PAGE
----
Authorities said earlier on Saturday that sporadic violence and looting in several French cities was marked by a fourth straight night of protests after the police fatal shooting of a teenager, but at a much lower level than before.
France deployed 45,000 police, backed by light armored vehicles, while an elite police force and other security forces were deployed across the country to quell the violence sparked by Naher’s death. Naher was killed in a traffic jam on the outskirts of Paris on Tuesday.
Despite the presence of security personnel, looting occurred Friday night in cities including Lyon, Marseille and Grenoble, with often masked thugs looting shops.
Protesters also set fire to cars and trash cans.
But on a visit to Mans-la-Jolly, west of Paris, Interior Minister Gerard Dalmanin said in the early hours of Saturday that the night’s violence was “much less intense,” with 994 arrests across the country, with Marseille and Lyon tensions in local areas.
Dalmanin announced an “exceptional” mobilization of police and gendarmes to avert a fourth night of unrest over Naher’s death. Naher will be buried on Saturday in the Paris suburb of Nanterre, where he lived and was killed.
Lawyers for Nahel’s family asked reporters to stay away, saying it was a “day of reflection” for Nahel’s relatives.
Dozens of police cars were parked not far from the entrance to the Ponte Vecchie district of Nanterre, the center of the unrest.
The French national football team also called for an end to the violence.
Team captain and Paris Saint-Germain superstar Kylian Mbappe said in a statement posted on social media: “The time for violence must give way to a time for mourning, dialogue and reconstruction.”
Les Bleus said they were “appalled by the tragic death of young Nahel” but demanded that the violence give way to “other peaceful and constructive means of expression”.
The southern port city of Marseille has once again become the scene of clashes and looting in the city center and long-neglected working-class neighborhoods in the north, which President Emmanuel Macron visited earlier this week.
Around 2:00 a.m., police in Marseille said they arrested 88 young people, often masked and “active,” overnight on charges of robbery or attempted robbery.
A major fire “related to the riots” has broken out in a supermarket, according to a police source.
“The scenes of looting and rioting are unacceptable in Marseille,” Mayor Benoit Payan said on Twitter, calling on the state to send in more law enforcement.
Dalmanin announced on Twitter shortly afterwards that “a large number of reinforcements have arrived”.
Grenoble, Saint-Etienne and parts of Lyon also saw looting and clashes between masked protesters and police, while in Angers and Tours in the western region, only minorities confronted police.
The Paris region was not spared either, with firefighters battling a burning car under a strong smell of burning in the northwestern suburb of Colombes, according to an AFP reporter at the scene.
In Nanterre, nine people were arrested for carrying oil drums and Molotov cocktails.
In Saint-Denis, an administrative center was affected by fire; in Val-d’Oise, the town hall of Persans-Beaumont and the municipal police station caught fire and were partially destroyed.
Buses and trams stopped running at 9:00pm on Friday after the violence of previous nights, and the sale of large fireworks and flammable liquids was banned.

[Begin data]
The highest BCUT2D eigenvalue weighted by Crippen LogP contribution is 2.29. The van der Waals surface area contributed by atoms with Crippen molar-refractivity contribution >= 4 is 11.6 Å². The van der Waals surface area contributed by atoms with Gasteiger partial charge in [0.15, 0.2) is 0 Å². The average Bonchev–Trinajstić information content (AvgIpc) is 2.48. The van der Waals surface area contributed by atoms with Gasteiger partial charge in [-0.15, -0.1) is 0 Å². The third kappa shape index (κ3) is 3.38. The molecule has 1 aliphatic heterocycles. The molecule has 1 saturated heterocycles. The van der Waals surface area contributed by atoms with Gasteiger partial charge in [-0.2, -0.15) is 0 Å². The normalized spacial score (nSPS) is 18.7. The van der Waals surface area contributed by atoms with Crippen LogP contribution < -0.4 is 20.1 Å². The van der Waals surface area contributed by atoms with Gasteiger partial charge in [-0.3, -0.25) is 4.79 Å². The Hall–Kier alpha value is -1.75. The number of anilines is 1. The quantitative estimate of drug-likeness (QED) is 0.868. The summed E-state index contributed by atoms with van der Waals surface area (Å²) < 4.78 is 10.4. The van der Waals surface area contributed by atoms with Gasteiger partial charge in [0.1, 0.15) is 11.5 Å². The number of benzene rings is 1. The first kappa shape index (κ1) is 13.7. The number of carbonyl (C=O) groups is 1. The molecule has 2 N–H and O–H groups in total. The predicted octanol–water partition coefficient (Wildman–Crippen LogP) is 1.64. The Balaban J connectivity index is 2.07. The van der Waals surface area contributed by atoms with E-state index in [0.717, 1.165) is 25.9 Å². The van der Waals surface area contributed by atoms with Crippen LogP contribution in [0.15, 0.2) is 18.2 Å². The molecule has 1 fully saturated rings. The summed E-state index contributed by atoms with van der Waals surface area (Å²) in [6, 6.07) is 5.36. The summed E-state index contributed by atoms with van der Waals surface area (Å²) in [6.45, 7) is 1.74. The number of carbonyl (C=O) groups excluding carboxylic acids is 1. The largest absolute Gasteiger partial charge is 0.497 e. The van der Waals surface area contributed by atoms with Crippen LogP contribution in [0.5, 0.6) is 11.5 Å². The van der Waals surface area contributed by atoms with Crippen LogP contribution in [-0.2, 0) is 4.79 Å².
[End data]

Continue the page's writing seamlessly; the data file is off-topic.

Prime Minister Elizabeth Bohn also announced the cancellation of major events across the country. Pop singer Merlene Farmer’s two concerts scheduled for Friday and Saturday at the Stade de France have been cancelled.
Macron urged parents to take responsibility for underage rioters, a third of whom are “young or very young”.
He also condemned the “unacceptable exploitation of teenage deaths” by some quarters and vowed to work with social networks to curb “copycat violence” spread through services such as TikTok and Snapchat.
Macron is trying to balance pressure for a tough response with fears of a stronger backlash.
The unrest has drawn attention abroad as France hosts the Rugby World Cup in the autumn and then the Paris Olympics in summer 2024.
The UK and other European countries have updated travel advice to warn tourists to stay away from areas affected by the unrest.
The French tourism industry has expressed concern over the unrest, with hotels and restaurants facing cancellations.
Thierry Marx, president of the main association of employers in the hotel and catering industry, said: “In all areas affected by destruction and conflict, our hotel members have experienced a wave of cancellations.”
The unrest, sparked by the killing of 17-year-old Naher, has reignited long-standing grievances over policing and racial profiling in France’s low-income and ethnically diverse suburbs.
Nights of protests have rocked France since the teenager was shot at point-blank range during a traffic jam on video.
“I don’t blame the police, I only blame one person: the man who took my son’s life,” Naher’s mother Munia told France 5 television in her first media interview since the shooting on Thursday.
The 38-year-old officer, who was detained and charged with manslaughter, “saw an Arab face, a small child and wanted to end his life,” she said.
The UN human rights office said on Friday that the killing of the North African-American teenager was “a moment for the country to get serious about addressing the deep-seated problems of racism and racial discrimination in law enforcement”.
A foreign ministry statement rejected the allegation, saying it was “completely groundless”.